Article originally published by Vice Canada.
Photo by Alan Harrington.
Members of Montreal’s Aboriginal community hope a new agreement with the Montreal police will help reshape their relationship with the city’s cops.
Signed on Thursday, the agreement commits the Montreal police to new practices to better serve the Aboriginal community in Montreal. Elements range from establishing an Aboriginal advisory committee to the Montreal police force (SPVM) to, in a first for municipal police in Canada, develop a protocol for addressing the issue of missing and murdered indigenous women.
“Our people have inherited a legacy of historical trauma and racism. Through imposed treaties and the Indian Act we lost our land, followed by 200 years of residential schools where our language and culture were practically eliminated. This collaboration will allow the SPVM to gain a better understanding of Aboriginal realities, through education and cultural awareness training,” said Nakuset, the co-chair of the Montreal Urban Aboriginal Community Strategy Network (MUACSN), which developed the agreement. She signed the agreement on Thursday, along with SPVM Chief Marc Parent.
Continue reading Montreal Cops Sign Landmark Agreement to Improve Relations with Aboriginal Community
This piece was originally published by Vice Canada.
Image by Arij Riahi.
Oil pipelines are about linking oil-well to terminal, linked from junction to junction along the way, spread out across vast expanses of the Canadian landscape. In Quebec, for example, two pipelines will be covering at least 700 kilometres, from Kanehsatake, west of Montreal, to Cacouna, a port town on the Gulf of St-Lawrence.
How do you push back against a major infrastructure project that crosses dozens of municipalities, let alone provincial jurisdiction and, importantly, Indigenous territory? For one group of some two dozen environmental activists it has been to walk the 700 kilometre path of those pipelines, so that the links in those towns and municipalities isn’t just between cold, metallic pipes, but between the people who are concerned about the oil flowing through them.
“A lot of people along the way didn’t know about the pipelines or about the link to the tar sands,” said Aurore Fauret, one of the organizers of the walk, dubbed Marche pour la Mère Terre (March for Mother Earth). “We were able to make links between a lot of smaller, local groups along the way… When you have an action [like this march] it can help give momentum to the movement at large.”
Continue reading These Protesters Walked 700 Kilometres Along Two Canadian Pipelines
This piece was originally published by Vice Canada.
Photo via Melanie Vincent.
A challenge by the Huron-Wendat First Nation in Quebec City may be about to force two multi-million dollar projects in southern Ontario back to the drawing board.
“We never extinguished our rights in Ontario,” said Huron-Wendat Grand Chief Konrad Sioui in an interview with VICE. “If you step on our site, our land, there’s a price to pay for that.”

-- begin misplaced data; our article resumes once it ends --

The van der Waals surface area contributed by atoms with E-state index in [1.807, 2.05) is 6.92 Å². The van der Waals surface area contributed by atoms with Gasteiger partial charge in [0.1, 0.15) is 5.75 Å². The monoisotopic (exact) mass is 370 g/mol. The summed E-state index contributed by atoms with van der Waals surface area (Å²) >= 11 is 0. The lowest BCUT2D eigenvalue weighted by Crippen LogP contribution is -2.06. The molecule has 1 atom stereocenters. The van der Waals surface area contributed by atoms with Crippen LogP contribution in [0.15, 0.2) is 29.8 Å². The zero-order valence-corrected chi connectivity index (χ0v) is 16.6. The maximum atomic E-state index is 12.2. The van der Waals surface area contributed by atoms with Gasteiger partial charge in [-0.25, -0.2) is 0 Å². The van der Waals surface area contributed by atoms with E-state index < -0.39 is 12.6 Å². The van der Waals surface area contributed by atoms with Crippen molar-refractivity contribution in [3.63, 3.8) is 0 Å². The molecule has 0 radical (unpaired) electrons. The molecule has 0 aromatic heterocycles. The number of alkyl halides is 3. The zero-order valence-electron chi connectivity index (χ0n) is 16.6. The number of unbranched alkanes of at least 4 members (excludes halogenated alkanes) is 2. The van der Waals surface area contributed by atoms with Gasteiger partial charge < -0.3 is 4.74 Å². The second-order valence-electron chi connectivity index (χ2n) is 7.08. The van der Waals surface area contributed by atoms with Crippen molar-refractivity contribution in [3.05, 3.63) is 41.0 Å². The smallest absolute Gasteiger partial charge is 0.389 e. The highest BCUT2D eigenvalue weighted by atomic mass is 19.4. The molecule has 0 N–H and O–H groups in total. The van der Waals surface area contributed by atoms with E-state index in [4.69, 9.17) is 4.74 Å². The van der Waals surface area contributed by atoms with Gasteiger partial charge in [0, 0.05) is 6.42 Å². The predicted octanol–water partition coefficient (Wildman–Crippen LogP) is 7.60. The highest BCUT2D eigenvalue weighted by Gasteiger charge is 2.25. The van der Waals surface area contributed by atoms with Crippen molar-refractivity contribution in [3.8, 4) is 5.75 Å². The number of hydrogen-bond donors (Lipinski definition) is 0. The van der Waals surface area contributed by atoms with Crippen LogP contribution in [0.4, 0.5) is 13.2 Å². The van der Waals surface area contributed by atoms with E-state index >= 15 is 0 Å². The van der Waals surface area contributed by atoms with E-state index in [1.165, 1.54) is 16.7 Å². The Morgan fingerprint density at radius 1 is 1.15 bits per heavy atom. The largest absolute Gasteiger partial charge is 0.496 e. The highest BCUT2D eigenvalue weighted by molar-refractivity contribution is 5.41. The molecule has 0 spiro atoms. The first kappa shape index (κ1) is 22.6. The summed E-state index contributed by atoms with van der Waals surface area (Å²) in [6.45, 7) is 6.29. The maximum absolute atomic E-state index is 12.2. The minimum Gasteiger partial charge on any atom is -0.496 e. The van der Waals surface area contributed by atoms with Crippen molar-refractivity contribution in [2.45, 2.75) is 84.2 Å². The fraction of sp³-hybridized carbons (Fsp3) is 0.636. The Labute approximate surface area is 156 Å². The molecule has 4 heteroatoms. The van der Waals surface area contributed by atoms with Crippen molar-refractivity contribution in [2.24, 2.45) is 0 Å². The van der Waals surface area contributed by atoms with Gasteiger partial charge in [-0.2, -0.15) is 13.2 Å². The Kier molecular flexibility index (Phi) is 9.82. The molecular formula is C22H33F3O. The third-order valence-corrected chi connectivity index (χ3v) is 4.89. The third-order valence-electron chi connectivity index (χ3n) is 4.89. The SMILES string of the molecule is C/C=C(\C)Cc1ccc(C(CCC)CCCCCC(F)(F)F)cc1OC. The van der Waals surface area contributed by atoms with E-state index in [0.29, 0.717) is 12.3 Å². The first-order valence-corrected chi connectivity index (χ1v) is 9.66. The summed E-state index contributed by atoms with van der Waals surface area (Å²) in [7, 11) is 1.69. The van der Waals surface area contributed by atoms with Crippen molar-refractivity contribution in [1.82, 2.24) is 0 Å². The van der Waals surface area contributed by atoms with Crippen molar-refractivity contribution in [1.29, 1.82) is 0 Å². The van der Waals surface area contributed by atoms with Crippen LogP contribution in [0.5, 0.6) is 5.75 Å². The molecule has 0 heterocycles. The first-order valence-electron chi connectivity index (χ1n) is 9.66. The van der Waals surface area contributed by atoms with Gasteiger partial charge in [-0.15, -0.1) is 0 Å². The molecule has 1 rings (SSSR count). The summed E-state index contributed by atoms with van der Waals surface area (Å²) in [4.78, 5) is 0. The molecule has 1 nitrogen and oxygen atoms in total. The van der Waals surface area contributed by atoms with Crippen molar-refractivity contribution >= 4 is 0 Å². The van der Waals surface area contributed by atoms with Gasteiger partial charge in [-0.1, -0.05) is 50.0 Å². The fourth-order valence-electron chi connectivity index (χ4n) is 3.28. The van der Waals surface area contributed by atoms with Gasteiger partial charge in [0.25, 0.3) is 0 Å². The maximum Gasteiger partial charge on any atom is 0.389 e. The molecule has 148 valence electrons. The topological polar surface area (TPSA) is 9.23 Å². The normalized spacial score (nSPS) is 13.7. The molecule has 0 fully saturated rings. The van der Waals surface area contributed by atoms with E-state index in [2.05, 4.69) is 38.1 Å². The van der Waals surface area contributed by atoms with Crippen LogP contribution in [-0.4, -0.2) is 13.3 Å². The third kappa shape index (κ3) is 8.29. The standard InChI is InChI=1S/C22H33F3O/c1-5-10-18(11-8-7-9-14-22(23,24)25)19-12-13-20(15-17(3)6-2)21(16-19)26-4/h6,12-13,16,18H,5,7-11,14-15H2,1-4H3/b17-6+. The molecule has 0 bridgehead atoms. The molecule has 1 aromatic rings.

The Huron-Wendat, whose reserve is in Wendake, Quebec, just outside of Quebec City, have signalled their intention to file court injunctions against both Enbridge’s $690 million gas pipeline expansion in the Greater Toronto Area, and the Ontario government’s multi-billion dollar expansion of Highway 407 East, from Pickering to Clarington, including two north-south routes connecting the 407 to the 401.
Continue reading The Huron-Wendat Nation Is Standing Up to Enbridge and the Ontario Government’s Billion Dollar Development Dreams
This article was originally published at DeSmog.ca.
Critics cried foul last week after oilsands giant Syncrude was awarded the inaugural Towards Sustainable Mining Environmental Excellence Award at the Canadian Institute of Mining, Metallurgy and Petroleum (CIM) industry gala held in Vancouver on Monday, May 12.
The Fort McMurray-based company was recognized for its work in land reclamation, the attempt to re-establish ecosystems destroyed during oilsands development.
The company was specifically lauded for its work with fen wetlands, a sensitive and complex peat ecosystem that is a key part of the Boreal Forest and the local watershed, through its Sandhill Fen Research Watershed Initiative research project.
Continue reading Syncrude Sustainable Development Award Decried as “Misleading”
This piece was originally published on DeSmog.ca.
“The only thing I can see is they are buying time. They’re putting the project on life support,” said Chief Joe Alphonse of the Tletinqox-t’in and the tribal chairman of the Tsilhqot’in National Government, over the phone from his office in northern B.C.
On life support is Taseko Mines’ latest effort to open a gold-copper mine in B.C.’s northern interior, in the heart of Tsilhqot’in & Secwepemc Nations’ traditional territory. The Vancouver-based company has been attempting to get the mine up and running for over five years now, and has faced strong opposition along the way.
The project has been rejected by the federal government twice, both times after negative findings from a federal environmental assessment panel. The latest rejection, this past October, found that the mine’s adverse effects greatly outweighed any economic benefits.
Continue reading Fight Over New Prosperity Mine Challenges Federal Government’s Environmental Assessment Powers